Vaping is often considered a “safer” alternative to cigarette smoking. But is it really? We’re breaking down some facts in this blog.
Smoking is the single most preventable cause of death, killing 7 million people worldwide each year. Because of that, there has been much excitement and fanfare over what has been presented as a “healthier” method of smoking — e-cigarettes or vaping.
In fact, it’s been a particular hit with teens, who want to look cool without the long-term dangers they’ve heard about smoking cigarettes.
But is vaping actually safe? There’s a lot of information out there, so we’re breaking down fact vs. fiction today.
Vaping myth 1: I’m only inhaling water vapor.
Truth: It’s not water vapor you’re inhaling. In fact, there’s very little water involved. What you think is water vapor is actually an aerosol made up of numerous chemicals.
So rather than inhaling a harmless substance, you’re actually breathing in numerous chemical substances. The chemical that is creating the vapor effect is called “propylene glycol.” And it’s making contact with a lot of parts of your body, including your mouth, airway, throat, esophagus, and stomach, as it makes its way into the lungs. This chemical is a known respiratory irritant that bothers the sensitive lung tissues, causing harm and lung irritation.
Beyond this chemical, vaping also contains other chemicals, including potential toxins and cancerous agents like diacetyl, hidden in seemingly innocent flavors. The coils can often contain heavy metals such as lead, nickel, cadmium, and mercury that are released by the heating elements.
Vaping myth 2: There’s no nicotine involved.
Truth: Yes, nicotine is normally there. While e-cigarettes do not contain tobacco, some teens are under the mistaken impression that they also don’t contain nicotine.
In fact, they do often contain high levels of nicotine, an addictive stimulant. A 2015 study found that 99 percent of the e-cigarettes sold contain nicotine — that includes JUULs, a popular choice for teenagers.
Rather than keeping kids from becoming addicted to nicotine, vaping can actually have the opposite effect. One JUUL pod contains as much nicotine as an entire pack of cigarettes.
The effects of nicotine are particularly dangerous for teens, too. Research has shown that the brain is permanently altered among teens who use nicotine, in a way that may cause them to be addicted long-term.
Vaping myth 3: If I vape, I won’t start smoking.
Truth: A study involving high school seniors found that those who began vaping as teens were more than four times as likely to smoke traditional cigarettes within a year.
Vaping can actually become a gateway into smoking, leading to dangerous health effects down the line, in addition to the ones that vaping already causes.
And if you turn to vaping to help “wean” you off cigarette smoking, you may find that doesn’t work either. There’s no actual proof that e-cigarettes help teens quit smoking, and there are plenty of alternatives that don’t require this sort of chemical exposure.
Vaping use among teens is exploding and despite significant reductions in traditional cigarette use, nicotine use among teens has risen due to vaping.
Vaping myth 4: Vaping isn’t dangerous for anyone around me.
Truth: This one might surprise you, but there’s actually something called “secondhand vaping.”
Most of us at this point have been in a restaurant or other public space where someone was vaping. It has been considered “safe” to vape around other people since you supposedly are only letting off ‘water vapor’ into the air. But just as we mentioned earlier, it’s not actually water at all. While you aren’t exposing people to smoke, per se, you are still exposing them to the potential dangers mentioned above.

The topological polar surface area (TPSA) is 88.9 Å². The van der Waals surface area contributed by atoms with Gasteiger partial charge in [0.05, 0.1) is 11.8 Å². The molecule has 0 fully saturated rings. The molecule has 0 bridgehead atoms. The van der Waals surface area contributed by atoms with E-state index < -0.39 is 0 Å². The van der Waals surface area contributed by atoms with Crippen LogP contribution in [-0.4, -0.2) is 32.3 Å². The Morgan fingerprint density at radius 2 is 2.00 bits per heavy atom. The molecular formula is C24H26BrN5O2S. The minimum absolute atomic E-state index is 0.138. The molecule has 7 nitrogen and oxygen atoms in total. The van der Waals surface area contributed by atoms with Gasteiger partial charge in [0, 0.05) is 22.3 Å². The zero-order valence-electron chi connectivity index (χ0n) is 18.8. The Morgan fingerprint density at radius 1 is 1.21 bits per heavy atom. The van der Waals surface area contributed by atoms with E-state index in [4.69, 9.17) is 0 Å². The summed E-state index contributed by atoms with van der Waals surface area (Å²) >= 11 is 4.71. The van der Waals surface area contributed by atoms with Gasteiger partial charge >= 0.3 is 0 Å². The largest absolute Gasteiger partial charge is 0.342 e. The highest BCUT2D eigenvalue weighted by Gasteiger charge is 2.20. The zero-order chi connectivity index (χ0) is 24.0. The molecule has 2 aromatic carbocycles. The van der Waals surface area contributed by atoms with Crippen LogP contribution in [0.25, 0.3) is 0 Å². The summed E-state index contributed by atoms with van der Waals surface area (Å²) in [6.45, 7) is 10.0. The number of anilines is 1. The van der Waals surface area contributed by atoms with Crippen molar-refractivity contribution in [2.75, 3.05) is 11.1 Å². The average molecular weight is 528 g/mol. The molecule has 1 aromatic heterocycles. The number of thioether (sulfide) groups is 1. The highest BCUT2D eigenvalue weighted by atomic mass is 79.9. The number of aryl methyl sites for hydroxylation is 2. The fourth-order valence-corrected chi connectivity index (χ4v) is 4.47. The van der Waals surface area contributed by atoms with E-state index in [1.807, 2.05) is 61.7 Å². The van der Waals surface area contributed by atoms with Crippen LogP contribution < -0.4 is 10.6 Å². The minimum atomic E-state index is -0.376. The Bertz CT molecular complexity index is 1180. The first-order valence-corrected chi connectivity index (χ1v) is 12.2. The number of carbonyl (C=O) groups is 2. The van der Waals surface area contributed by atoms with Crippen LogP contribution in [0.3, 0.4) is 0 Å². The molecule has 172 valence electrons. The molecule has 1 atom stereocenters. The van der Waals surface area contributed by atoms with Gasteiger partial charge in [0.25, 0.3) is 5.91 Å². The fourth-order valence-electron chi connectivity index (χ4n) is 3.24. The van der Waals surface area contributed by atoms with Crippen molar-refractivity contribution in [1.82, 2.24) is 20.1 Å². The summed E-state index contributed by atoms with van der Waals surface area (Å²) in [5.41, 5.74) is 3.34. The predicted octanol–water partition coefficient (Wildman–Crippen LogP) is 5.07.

A study found that vaping decreased indoor air quality by releasing nicotine, particulates, and potentially carcinogenic substances — PAHs and aluminum — into the air.
In addition to potentially inhaling aerosol and other chemicals released by vaping, those around the person vaping are also at risk of having chemicals absorbed through the skin. This can be particularly dangerous for young kids. These particles settle out of the air on the floor where infants crawl and on items they frequently pick up and put in their mouths.
Children exposed to secondhand smoke or secondhand vaping have higher rates of ear infections, more respiratory infections, and more frequent coughs/colds/asthma.
Vaping myth 5: Vaping is a “healthy” option/alternative.
Truth: For all the reasons we’ve stated above and others, vaping is not healthy. The only thing the lungs were designed to inhale is clean, natural air.
While a person who vapes is not exposed to tobacco smoke and its harmful effects, that person and those around them are exposed to any number of potentially harmful chemicals. And the extent of that danger hasn’t been fully studied yet, since vaping is still a relatively young phenomenon.
Keep in that mind that the “juice” found in e-cigarettes contains nicotine and other substances that can lead to a variety of health problems, including asthma, prolonged shortness of breath, sinus infections, and wheezing. Children are being poisoned frequently by getting into these pods that contain concentrated chemicals and nicotine. These chemical side effects are likely worsened by adding other ingredients to the vapor and can lead to pulmonary lung disease with possible hospitalization and death!
Doesn’t sound too healthy to us.
Dr. John Heise specializes in adolescent medicine at Children’s Hospital at Erlanger.
Dr. Matthew Kreth specializes in pediatric pulmonology at Children’s Hospital at Erlanger.
Have a teen who’s vaping and need advice on how to handle the situation or cut the habit/addiction? Talk with your child’s pediatrician about what steps to take. If your child (up to age 21) needs help quitting, please call 778-KIDS and ask for the Smoke B Gone clinic.